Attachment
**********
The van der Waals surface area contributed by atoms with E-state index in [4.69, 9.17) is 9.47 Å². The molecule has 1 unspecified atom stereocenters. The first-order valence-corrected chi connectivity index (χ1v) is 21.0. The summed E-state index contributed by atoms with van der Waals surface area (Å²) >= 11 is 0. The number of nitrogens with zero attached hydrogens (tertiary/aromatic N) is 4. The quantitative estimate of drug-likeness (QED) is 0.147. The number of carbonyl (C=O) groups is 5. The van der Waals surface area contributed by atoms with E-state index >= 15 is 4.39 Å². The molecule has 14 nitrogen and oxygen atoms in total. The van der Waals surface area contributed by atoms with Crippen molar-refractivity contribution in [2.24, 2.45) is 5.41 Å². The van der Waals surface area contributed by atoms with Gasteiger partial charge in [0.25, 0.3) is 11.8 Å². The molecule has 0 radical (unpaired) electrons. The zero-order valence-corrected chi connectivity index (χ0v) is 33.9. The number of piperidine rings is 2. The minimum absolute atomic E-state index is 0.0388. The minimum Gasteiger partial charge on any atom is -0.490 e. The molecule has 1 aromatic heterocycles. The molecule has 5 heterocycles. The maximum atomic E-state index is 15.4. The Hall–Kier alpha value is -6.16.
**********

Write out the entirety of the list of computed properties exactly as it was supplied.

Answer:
The van der Waals surface area contributed by atoms with E-state index in [4.69, 9.17) is 9.47 Å². The molecule has 1 unspecified atom stereocenters. The first-order valence-corrected chi connectivity index (χ1v) is 21.0. The summed E-state index contributed by atoms with van der Waals surface area (Å²) >= 11 is 0. The number of nitrogens with zero attached hydrogens (tertiary/aromatic N) is 4. The quantitative estimate of drug-likeness (QED) is 0.147. The number of carbonyl (C=O) groups is 5. The van der Waals surface area contributed by atoms with E-state index >= 15 is 4.39 Å². The molecule has 14 nitrogen and oxygen atoms in total. The van der Waals surface area contributed by atoms with Crippen molar-refractivity contribution in [2.24, 2.45) is 5.41 Å². The van der Waals surface area contributed by atoms with Gasteiger partial charge in [0.25, 0.3) is 11.8 Å². The molecule has 0 radical (unpaired) electrons. The zero-order valence-corrected chi connectivity index (χ0v) is 33.9. The number of piperidine rings is 2. The minimum absolute atomic E-state index is 0.0388. The minimum Gasteiger partial charge on any atom is -0.490 e. The molecule has 1 aromatic heterocycles. The molecule has 5 heterocycles. The maximum atomic E-state index is 15.4. The Hall–Kier alpha value is -6.16.